People don't always know that they're dying, even as it's happening. In my first Cornish Detective novel The Perfect Murderer, a serial killer was stalking victims in the countryside, eliminating them to win points in a bizarre role-playing game. I wrote in a multiple POV, including the final thoughts of an unemployed lorry driver who was out hunting rabbits, as a way of supplementing his income. He uses nets placed over the exits from a rabbit warren, sending in two terriers to chase the bunnies out. One of the dogs becomes trapped in a narrow tunnel, so he lays down on the earth to reach inside and free it, but the hood of his waterproof jacket seemingly gets snagged on something in the roof of the tunnel. Reaching back to free himself, he feels something metal, thinking it might be shrapnel from a WW2 bomb dumped by a fleeing German plane. But it can't be that, as it's too smooth. There's a moment of heat through his fingertips and a flash in his brain, as the killer fires a bullet from his automatic pistol.
 
This is called 'scaffolding', apparently. I guess we all do it. The difficulty is in recognising which bit is scaffolding, so you can remove it from the building once it's solid. I find I 'write myself into' my story, and only when the characters are well on the way can I go back and recognise where the story does actually start. 'Creating' something from nothing is a strange old process; the creator fumbling about in a dark creative space until something starts to go right. I wonder if that's how it was for God?
I think as one grows as a writer this may get less and less; as your developing instincts hone in on the true beginning sooner. But I suspect we all do this... and recognising that it's common makes it somewhat reassuring. It's not a false start, just a toe-dip in the story pond before you jump in.
 
I've done this several times, inspired by reading an Ed McBain 87th Precinct series police procedural novel calledTen Plus One, when I was a teenager. The plot features a sniper who is randomly killing victims. One of them is a businessman, who while queuing to enter a carousel door to leave an office building, is shot through the foyer plate glass window. McBain skilfully gives his final thoughts, as he thinks he's tripped over his own feet and fears that he's also put his hand through the glass and is likely to be cut.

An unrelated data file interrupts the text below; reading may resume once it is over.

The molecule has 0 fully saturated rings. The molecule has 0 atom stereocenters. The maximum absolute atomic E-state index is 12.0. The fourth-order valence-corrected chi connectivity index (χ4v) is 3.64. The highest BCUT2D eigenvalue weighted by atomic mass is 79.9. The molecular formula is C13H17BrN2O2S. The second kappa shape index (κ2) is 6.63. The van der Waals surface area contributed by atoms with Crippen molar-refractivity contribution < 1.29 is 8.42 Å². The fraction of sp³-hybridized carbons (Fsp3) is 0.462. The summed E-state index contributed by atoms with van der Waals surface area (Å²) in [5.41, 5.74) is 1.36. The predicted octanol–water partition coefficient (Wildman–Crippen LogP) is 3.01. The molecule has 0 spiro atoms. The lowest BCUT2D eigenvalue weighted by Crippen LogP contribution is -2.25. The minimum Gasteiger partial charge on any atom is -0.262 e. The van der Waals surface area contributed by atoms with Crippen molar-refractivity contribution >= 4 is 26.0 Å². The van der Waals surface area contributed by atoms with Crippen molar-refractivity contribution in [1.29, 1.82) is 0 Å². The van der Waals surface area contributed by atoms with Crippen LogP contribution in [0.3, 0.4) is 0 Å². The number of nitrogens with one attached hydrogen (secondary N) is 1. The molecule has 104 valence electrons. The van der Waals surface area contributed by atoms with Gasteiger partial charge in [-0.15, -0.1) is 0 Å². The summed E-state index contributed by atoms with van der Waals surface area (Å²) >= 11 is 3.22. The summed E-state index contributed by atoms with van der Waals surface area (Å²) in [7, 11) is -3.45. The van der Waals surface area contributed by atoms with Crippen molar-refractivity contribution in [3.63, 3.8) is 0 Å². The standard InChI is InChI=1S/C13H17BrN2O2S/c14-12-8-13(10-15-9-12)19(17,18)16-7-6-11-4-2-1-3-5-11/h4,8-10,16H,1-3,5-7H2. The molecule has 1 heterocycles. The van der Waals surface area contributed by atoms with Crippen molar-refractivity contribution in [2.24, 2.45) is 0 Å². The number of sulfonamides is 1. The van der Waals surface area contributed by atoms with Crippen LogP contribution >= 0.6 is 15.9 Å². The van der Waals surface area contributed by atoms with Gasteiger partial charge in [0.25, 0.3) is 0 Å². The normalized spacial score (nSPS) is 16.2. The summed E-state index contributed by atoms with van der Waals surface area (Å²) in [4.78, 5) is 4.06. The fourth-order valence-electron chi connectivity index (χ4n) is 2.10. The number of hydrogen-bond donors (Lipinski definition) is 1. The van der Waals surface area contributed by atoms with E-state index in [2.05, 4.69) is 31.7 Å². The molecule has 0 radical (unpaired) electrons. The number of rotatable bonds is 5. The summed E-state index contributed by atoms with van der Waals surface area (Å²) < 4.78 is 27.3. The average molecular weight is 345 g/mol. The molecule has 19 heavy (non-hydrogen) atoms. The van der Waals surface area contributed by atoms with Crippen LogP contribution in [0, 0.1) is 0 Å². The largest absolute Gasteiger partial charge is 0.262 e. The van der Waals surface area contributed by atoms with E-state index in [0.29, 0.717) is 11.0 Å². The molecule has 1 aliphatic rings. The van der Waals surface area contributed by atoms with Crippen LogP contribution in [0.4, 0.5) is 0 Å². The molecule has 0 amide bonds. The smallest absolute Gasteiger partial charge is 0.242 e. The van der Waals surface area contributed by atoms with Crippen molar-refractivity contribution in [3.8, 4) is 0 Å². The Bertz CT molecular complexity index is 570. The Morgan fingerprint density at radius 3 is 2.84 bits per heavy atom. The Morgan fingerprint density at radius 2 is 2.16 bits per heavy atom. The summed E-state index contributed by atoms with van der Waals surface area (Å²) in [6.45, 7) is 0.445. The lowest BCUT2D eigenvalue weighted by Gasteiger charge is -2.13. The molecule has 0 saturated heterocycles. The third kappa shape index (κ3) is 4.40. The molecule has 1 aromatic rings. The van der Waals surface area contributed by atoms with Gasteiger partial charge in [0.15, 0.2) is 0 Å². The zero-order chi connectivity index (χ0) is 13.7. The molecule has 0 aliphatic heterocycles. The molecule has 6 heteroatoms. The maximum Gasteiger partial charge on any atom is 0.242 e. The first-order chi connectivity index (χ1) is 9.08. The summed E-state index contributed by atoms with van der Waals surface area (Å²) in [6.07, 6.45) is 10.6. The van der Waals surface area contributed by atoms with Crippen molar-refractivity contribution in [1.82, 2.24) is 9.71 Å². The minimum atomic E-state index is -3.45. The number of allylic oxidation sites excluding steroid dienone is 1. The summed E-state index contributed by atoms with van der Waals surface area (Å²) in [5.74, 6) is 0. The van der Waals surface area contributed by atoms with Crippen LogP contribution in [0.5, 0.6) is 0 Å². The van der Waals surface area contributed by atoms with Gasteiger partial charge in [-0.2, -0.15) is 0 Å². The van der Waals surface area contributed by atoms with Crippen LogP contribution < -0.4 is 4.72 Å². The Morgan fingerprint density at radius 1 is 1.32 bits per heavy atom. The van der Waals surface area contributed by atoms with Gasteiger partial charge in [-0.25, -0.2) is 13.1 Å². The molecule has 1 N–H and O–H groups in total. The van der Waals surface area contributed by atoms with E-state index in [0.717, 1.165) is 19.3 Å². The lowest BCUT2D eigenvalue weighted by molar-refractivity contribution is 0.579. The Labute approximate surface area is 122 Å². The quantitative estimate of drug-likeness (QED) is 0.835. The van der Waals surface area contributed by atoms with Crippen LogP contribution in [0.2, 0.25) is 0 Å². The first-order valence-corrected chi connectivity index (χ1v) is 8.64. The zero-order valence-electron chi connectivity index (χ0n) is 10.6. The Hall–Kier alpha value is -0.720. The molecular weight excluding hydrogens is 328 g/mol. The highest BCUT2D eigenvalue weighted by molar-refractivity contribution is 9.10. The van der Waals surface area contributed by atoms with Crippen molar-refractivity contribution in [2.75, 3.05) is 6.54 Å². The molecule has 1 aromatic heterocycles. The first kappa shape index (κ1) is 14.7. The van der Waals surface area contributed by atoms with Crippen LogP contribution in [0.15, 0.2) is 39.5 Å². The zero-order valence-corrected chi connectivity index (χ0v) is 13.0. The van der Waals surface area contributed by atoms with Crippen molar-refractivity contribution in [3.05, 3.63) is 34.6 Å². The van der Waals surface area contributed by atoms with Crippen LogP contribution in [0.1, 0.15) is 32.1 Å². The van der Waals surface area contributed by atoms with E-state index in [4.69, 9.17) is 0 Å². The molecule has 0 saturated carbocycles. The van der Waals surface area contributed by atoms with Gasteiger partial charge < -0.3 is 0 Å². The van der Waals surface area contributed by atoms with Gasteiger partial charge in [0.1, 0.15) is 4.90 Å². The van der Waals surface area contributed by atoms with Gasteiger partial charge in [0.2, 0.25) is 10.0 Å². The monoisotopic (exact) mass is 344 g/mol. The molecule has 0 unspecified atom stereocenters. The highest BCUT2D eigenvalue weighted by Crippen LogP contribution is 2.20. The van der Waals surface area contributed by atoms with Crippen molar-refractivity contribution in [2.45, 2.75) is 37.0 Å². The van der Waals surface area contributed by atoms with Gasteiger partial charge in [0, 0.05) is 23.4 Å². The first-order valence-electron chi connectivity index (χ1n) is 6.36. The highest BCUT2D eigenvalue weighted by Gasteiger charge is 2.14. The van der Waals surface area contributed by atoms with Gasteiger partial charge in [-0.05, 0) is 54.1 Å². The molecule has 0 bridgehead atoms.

People don't always know that they're dying, even as it's happening. In my first Cornish Detective novel The Perfect Murderer, a serial killer was stalking victims in the countryside, eliminating them to win points in a bizarre role-playing game. I wrote in a multiple POV, including the final thoughts of an unemployed lorry driver who was out hunting rabbits, as a way of supplementing his income. He uses nets placed over the exits from a rabbit warren, sending in two terriers to chase the bunnies out. One of the dogs becomes trapped in a narrow tunnel, so he lays down on the earth to reach inside and free it, but the hood of his waterproof jacket seemingly gets snagged on something in the roof of the tunnel. Reaching back to free himself, he feels something metal, thinking it might be shrapnel from a WW2 bomb dumped by a fleeing German plane. But it can't be that, as it's too smooth. There's a moment of heat through his fingertips and a flash in his brain, as the killer fires a bullet from his automatic pistol.
Ah... and have you thought about getting even closer to the end? The last second? So perhaps a story begins with a seemingly random thought that sends the reader off on a red-herring trail, until they realise the thinker was in fact the victim?
 
Ah... and have you thought about getting even closer to the end? The last second? So perhaps a story begins with a seemingly random thought that sends the reader off on a red-herring trail, until they realise the thinker was in fact the victim?

Your idea reminds me of George Carlin's suggestion about life:

Life in reverse By George Carlin

"The most unfair thing about life is the way it ends.

I mean, life is tough. It takes up a lot of your time.
What do you get at the end of it?
A death.
What's that, a bonus?
I think the life cycle is all backwards.
You should die first; get it out of the way.
Then you live in an old age home.
You get kicked out when you're too young, you get a gold watch,
you go to work.
You work forty years until you're young enough to enjoy your retirement.
You drink alcohol, you party,
you get ready for high school.
You go to grade school, you become a kid, you play, you have no responsibilities, you become a little baby, you go back into the womb,
You spend your last nine months floating...
Then you finish off as an orgasm."